Institution(s): 1. Jet Propulsion Laboratory, California Institute of Technology
The MIRO (Microwave Instrument on the Rosetta Orbiter) is a dual frequency (560 GHz and 190 GHz) heterodyne instrument consisting of two broadband channels for continuum measurements, and a high spectral resolution (44 kHz) spectrometer interfaced with the submillimeter radiometer. The spectroscopic receiver is fixed tuned to measure molecular transitions of water, carbon monoxide, ammonia, and methanol. The continuum channels measure the nucleus sub-surface temperatures; the spectrometer channels are sensitive to gas abundance, velocity, and temperature. Broad scientific objectives are to understand heat transport and ice sublimation in comets as interrelated processes reflecting properties acquired at time of formation and subsequent evolution and to understand important processes in the coma. This paper will present an overview of the MIRO data obtained from early June 2014 through March 2015, and discuss status of the data analysis to date.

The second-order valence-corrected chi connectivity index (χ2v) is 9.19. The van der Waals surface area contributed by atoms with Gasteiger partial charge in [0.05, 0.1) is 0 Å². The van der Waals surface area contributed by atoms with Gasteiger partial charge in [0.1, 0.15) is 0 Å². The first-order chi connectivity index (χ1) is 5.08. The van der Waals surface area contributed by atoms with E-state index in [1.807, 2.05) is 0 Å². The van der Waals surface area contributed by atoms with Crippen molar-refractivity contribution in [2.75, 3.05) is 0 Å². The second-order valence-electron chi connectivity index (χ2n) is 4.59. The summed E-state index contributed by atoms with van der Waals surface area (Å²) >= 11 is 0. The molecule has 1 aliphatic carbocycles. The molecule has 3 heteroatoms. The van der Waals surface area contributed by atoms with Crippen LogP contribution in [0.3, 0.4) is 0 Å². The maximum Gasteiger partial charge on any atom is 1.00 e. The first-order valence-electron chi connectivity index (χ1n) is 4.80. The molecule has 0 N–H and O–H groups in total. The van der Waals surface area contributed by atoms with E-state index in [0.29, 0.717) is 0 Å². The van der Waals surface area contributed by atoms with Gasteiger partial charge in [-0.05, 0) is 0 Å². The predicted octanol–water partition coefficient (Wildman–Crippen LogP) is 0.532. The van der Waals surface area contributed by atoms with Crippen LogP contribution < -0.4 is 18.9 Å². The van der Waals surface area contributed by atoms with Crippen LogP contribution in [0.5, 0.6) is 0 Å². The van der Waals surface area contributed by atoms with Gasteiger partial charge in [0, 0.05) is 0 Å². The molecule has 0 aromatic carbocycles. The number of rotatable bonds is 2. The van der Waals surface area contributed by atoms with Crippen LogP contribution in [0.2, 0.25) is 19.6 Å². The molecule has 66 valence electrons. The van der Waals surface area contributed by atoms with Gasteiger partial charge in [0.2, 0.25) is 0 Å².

A part of this work was carried out at the Jet Propulsion Laboratory, California Institute of Technology, under a contract with the National Aeronautics and Space Administration. We thank the Rosetta operational support teams from the ESA.